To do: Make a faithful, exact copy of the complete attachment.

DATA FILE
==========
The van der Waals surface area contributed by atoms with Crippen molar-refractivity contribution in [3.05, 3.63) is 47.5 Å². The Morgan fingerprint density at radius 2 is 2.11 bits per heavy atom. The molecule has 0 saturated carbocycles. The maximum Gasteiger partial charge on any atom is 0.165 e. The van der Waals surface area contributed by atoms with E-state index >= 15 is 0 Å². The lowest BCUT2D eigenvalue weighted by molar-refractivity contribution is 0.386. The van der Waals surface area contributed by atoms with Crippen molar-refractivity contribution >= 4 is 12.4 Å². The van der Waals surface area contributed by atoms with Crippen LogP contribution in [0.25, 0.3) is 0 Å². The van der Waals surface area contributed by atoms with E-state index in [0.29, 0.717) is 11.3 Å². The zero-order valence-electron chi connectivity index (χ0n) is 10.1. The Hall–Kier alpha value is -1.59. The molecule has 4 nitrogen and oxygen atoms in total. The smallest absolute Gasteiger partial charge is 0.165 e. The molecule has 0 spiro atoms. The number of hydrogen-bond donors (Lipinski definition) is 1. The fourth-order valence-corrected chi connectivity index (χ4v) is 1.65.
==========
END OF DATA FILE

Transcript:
The van der Waals surface area contributed by atoms with Crippen molar-refractivity contribution in [3.05, 3.63) is 47.5 Å². The Morgan fingerprint density at radius 2 is 2.11 bits per heavy atom. The molecule has 0 saturated carbocycles. The maximum Gasteiger partial charge on any atom is 0.165 e. The van der Waals surface area contributed by atoms with E-state index >= 15 is 0 Å². The lowest BCUT2D eigenvalue weighted by molar-refractivity contribution is 0.386. The van der Waals surface area contributed by atoms with Crippen molar-refractivity contribution >= 4 is 12.4 Å². The van der Waals surface area contributed by atoms with Crippen LogP contribution in [0.25, 0.3) is 0 Å². The van der Waals surface area contributed by atoms with E-state index in [0.29, 0.717) is 11.3 Å². The zero-order valence-electron chi connectivity index (χ0n) is 10.1. The Hall–Kier alpha value is -1.59. The molecule has 4 nitrogen and oxygen atoms in total. The smallest absolute Gasteiger partial charge is 0.165 e. The molecule has 0 spiro atoms. The number of hydrogen-bond donors (Lipinski definition) is 1. The fourth-order valence-corrected chi connectivity index (χ4v) is 1.65.